[Bristol-Birds] BBC Shady Valley Cranberry Festival Bog Watch set Saturday

  • From: "Wallace Coffey" <jwcoffey@xxxxxxxxxx>
  • To: "Bristol-birds" <bristol-birds@xxxxxxxxxxxxx>
  • Date: Tue, 5 Oct 2010 22:58:46 -0400

Members of the Bristol Bird Club invite all of you 
to join us Saturday at our Quarry Bog Watch 
in Shady Valley, Tennessee as we help
celebrate the 19th Annual Cranberry Festival and 
enjoy a good day of visiting and birding.

We will hosts birders Saturday beginning
at 8:30 a.m. until well into the afternoon..

Come loaf and bird with us in one of Tennessee's 
most 15 important biological areas, among pastoral
scenery sure to satisfy that craving for a drive on 
a crisp fall day.  This event has been very popular 
with our birders for many years.

The Shady Valley Cranberry Festival has been 
termed "The Best Little Festival in Tennessee."  
The event name and the festival was first proposed 
by the Bristol Bird Club in October 1991.  The
first festival was held Sept. 1992. 

Rick Knight,  Jacki Hinshaw, Carolyn Coffey and Wallace Coffey
will lead birding walks and host birders for other outing activities

The weather bureau is calling 
for a sunny Saturday with 
the high in the upper 70's 
(forecast 76 and overnight 
Friday, leading into
Saturday morning, is forecast 
for 43).  We may eventually
bird other exciting spots.

We may show you some of the best birding habitat and locations
you have visited in Shady -- possibly some you have never
heard about or never visited.

At least part of our birding will be in the best habitats we can
reach, hanging out to enjoy the scenery and whatever fall
color is coming to full flame.  In addition, we plan to take in
some of the more fun aspects of this small, rural, mountain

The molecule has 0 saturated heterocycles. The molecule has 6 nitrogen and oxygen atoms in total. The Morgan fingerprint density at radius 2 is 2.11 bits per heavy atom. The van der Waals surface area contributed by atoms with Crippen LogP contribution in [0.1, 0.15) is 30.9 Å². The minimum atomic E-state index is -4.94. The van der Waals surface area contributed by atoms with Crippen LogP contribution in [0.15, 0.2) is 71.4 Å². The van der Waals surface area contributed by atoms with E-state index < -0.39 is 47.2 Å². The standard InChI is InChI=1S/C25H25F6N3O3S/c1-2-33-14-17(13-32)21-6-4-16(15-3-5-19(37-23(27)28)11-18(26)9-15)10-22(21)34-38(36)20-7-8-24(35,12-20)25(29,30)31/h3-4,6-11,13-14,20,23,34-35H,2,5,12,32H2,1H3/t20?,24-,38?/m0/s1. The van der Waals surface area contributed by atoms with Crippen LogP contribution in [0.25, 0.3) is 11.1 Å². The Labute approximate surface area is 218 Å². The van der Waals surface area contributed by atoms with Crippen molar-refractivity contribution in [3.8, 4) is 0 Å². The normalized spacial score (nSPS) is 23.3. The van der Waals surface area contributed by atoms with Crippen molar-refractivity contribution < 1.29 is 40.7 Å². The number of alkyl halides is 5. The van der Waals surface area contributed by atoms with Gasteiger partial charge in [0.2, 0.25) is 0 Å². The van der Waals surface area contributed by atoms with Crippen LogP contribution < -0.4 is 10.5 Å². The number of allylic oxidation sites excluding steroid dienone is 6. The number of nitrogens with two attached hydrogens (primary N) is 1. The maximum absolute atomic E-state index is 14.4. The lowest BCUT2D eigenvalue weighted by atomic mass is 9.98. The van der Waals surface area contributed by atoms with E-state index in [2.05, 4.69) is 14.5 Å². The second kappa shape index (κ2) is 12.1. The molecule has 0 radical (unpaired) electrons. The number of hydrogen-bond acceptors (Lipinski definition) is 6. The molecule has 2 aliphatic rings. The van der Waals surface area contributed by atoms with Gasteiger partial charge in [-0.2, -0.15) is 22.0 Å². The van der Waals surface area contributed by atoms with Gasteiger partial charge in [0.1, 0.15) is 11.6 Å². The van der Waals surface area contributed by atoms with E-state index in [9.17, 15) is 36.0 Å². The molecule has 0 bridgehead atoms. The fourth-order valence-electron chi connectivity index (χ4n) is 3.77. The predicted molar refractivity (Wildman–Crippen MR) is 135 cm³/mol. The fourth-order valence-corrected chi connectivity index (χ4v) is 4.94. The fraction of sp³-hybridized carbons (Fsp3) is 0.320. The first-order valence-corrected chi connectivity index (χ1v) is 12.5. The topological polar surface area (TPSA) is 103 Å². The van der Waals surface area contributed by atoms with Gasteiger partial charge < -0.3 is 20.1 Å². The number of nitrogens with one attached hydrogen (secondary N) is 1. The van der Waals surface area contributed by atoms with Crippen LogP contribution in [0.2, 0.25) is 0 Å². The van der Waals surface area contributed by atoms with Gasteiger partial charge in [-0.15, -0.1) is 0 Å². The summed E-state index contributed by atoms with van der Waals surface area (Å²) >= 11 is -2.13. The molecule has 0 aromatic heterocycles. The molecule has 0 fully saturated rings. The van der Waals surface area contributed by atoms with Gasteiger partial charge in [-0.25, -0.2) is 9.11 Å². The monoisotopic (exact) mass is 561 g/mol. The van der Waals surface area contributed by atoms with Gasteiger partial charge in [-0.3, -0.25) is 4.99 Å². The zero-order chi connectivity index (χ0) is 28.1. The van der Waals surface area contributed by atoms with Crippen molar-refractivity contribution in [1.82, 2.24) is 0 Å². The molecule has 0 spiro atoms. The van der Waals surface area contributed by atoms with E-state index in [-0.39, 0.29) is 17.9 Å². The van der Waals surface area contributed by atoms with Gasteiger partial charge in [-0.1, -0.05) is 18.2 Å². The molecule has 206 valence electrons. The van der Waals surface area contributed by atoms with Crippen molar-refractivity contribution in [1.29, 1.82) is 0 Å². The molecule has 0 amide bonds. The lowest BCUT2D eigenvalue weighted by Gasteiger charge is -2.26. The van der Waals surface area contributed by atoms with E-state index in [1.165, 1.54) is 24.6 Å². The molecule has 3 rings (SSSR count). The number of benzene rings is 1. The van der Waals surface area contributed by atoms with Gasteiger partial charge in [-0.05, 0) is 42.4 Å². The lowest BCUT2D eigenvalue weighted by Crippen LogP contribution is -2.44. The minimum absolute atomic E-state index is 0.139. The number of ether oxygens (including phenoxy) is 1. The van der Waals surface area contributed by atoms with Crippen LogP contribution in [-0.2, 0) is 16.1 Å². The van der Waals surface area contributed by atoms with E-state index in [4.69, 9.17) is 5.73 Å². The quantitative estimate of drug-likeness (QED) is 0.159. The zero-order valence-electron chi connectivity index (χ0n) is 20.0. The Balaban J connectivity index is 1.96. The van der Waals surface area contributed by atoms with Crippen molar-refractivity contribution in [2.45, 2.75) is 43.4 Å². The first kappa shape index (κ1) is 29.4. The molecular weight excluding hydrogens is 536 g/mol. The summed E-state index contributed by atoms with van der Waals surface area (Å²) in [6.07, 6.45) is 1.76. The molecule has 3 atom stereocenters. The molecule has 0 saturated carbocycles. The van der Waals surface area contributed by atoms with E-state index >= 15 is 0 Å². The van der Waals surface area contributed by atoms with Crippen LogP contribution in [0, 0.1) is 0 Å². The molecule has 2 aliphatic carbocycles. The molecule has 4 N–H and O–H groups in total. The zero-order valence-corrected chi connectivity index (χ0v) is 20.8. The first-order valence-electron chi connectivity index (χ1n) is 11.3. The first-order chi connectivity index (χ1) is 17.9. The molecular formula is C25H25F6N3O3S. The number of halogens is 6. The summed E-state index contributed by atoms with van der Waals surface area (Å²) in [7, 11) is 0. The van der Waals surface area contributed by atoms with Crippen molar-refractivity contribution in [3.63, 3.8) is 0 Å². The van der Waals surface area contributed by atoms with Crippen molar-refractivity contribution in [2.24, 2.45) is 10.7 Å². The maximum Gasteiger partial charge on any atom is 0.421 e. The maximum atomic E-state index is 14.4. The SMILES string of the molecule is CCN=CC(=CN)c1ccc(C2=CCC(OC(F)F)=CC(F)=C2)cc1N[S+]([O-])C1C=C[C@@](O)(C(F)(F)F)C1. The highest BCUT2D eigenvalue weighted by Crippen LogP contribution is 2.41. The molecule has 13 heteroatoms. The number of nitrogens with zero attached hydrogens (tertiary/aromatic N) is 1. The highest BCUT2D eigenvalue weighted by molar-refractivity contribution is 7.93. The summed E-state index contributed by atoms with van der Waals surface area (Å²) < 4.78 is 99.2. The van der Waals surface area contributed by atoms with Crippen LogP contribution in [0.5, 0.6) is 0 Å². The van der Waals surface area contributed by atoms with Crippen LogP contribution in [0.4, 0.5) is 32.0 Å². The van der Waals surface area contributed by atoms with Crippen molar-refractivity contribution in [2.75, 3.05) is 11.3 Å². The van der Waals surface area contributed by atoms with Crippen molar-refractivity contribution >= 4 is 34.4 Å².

It will be a sideline event of the famous 19th Annual Cranberry 
Festival. The watch will be held at the same time and birders who 
come to Shady Valley will be able to enjoy both.  

The bog watch will feature regular walks along the
trail, creek and in fields of the preserve which
is owned and managed by the Tennessee Chapter of
The Nature Conservancy.  This is one of the best
and more unusual birding habitats in East Tennessee.

BBC hopes there is a nice turnout.  Bring
your folding chairs, bag lunch, snacks and birding
gear.  If you have any boots to keep your feet dry, 
drag them with  you.  If not, then you are grown people
and know how to stay out of the water :-)

It was tremendous fun in previous years.  The birding 
has been good and the fellowship fabulous.

In October the bog produces 
Le Conte's Sparrow,
Nelson's Sharp-tailed Sparrow, 
Lincoln's Sparrow, and Swamp 
Sparrow.  You can also search 
for the Virginia Rail which breeds 
there.  Quarry Bog offers 
a chance to see a flock of Bobolinks, American Bittern, Sora, 
Sedge Wren, Marsh Wren, Savannah Sparrow and Henslow's 
Sparrow.  All have been found in Quarry Bog.

The bog, located on TN Route 133, is easy to find.
After you pass Shady Valley School (beautiful stone
building) watch in a dip for a huge oak tree right
beside a lane turning left as you head north from
the crossroads and school. Go down that lane to
the end and there you'll find BBC members.

From Bristol, TN follow U.S. Hwy 421 south 20 miles
to the crossroads and flashing light in Shady Valley
and turn left to the school and bog.  From Abingdon,
VA  follow U.S. Hwy 58 14 miles to Damascus, turn right
on Shady Lane in the middle of the town's main street
and go 14 miles to Shady.  From Johnson City, Tenn.
follow Hwy. 321 to Elizabethton, turn onto Hwy 91 north
about 20 miles to the Shady crossroads.

When you come on Saturday 
morning, the Cranberry 
Festival Parade will begin 
at 11 a.m. and tie up traffic 
for about 45 minutes for 
those coming from Tennessee. 
The Virginia route to the bog 
should be easy to access.  Before and after the parade you
will have no problem getting around.

If you are visiting Shady for the first time, you may have expected 
to see cranberries like you would in Massachusetts or Wisconsin. 
We don't want to disappoint you, but cranberries are not cultivated 
as a crop in the valley. Their presence here is more subtle and 
has continued for thousands of years. So, we want to share with 
you the story of cranberries in the Southern Appalachians, how 
they got here, why they are still here, and what is being done to 
perpetuate them. 

We may pay a brief visit with the Tennessee Nature 
Conservancy and the Shady Valley Ruritan Club while they 
are hosting free cranberry nursery and bog tours at Orchard Bog.  
Lynn Eastin, Todd Eastin, Jamey Donaldson, Rick Foster, Charles 
McQueen and Gabby Call will be guiding the public around, 
as they have done for years.

Come join us for this unique celebration of Shady Valley's
natural history and fun and birding at Quarry Bog with the 

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